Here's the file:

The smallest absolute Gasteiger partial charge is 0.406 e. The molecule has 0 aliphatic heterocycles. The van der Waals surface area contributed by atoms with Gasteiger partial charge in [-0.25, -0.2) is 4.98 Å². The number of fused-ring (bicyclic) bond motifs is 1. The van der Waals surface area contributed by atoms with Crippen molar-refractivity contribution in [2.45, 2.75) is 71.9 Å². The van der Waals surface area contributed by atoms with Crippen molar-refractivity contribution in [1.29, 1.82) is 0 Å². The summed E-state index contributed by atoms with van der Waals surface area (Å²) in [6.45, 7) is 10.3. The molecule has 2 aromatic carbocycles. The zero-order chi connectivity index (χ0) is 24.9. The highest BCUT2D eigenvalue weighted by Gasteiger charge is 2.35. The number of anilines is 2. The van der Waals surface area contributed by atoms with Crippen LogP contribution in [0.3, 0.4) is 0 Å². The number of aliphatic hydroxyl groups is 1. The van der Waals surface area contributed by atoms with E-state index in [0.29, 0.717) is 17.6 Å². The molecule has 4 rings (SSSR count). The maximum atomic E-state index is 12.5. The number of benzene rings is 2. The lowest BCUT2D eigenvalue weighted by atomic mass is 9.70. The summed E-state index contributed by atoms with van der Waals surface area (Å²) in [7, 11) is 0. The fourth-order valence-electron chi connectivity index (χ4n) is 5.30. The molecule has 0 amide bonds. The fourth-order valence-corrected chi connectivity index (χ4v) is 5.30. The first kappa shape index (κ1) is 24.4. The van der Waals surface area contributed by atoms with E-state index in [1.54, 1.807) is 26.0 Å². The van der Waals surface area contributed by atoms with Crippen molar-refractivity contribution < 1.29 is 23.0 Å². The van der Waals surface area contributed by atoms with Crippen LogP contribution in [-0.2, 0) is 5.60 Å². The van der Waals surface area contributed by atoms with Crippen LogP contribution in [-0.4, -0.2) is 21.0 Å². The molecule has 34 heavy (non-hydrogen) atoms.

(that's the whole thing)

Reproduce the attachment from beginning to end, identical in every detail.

The smallest absolute Gasteiger partial charge is 0.406 e. The molecule has 0 aliphatic heterocycles. The van der Waals surface area contributed by atoms with Gasteiger partial charge in [-0.25, -0.2) is 4.98 Å². The number of fused-ring (bicyclic) bond motifs is 1. The van der Waals surface area contributed by atoms with Crippen molar-refractivity contribution in [2.45, 2.75) is 71.9 Å². The van der Waals surface area contributed by atoms with Crippen molar-refractivity contribution in [1.29, 1.82) is 0 Å². The summed E-state index contributed by atoms with van der Waals surface area (Å²) in [6.45, 7) is 10.3. The molecule has 2 aromatic carbocycles. The zero-order chi connectivity index (χ0) is 24.9. The highest BCUT2D eigenvalue weighted by Gasteiger charge is 2.35. The number of anilines is 2. The van der Waals surface area contributed by atoms with Crippen LogP contribution in [0.3, 0.4) is 0 Å². The number of aliphatic hydroxyl groups is 1. The van der Waals surface area contributed by atoms with E-state index in [0.29, 0.717) is 17.6 Å². The molecule has 4 rings (SSSR count). The maximum atomic E-state index is 12.5. The number of benzene rings is 2. The lowest BCUT2D eigenvalue weighted by atomic mass is 9.70. The summed E-state index contributed by atoms with van der Waals surface area (Å²) in [7, 11) is 0. The fourth-order valence-electron chi connectivity index (χ4n) is 5.30. The molecule has 0 amide bonds. The fourth-order valence-corrected chi connectivity index (χ4v) is 5.30. The first kappa shape index (κ1) is 24.4. The van der Waals surface area contributed by atoms with E-state index in [1.54, 1.807) is 26.0 Å². The van der Waals surface area contributed by atoms with Crippen molar-refractivity contribution < 1.29 is 23.0 Å². The van der Waals surface area contributed by atoms with Crippen LogP contribution in [-0.2, 0) is 5.60 Å². The van der Waals surface area contributed by atoms with Crippen LogP contribution in [-0.4, -0.2) is 21.0 Å². The molecule has 34 heavy (non-hydrogen) atoms.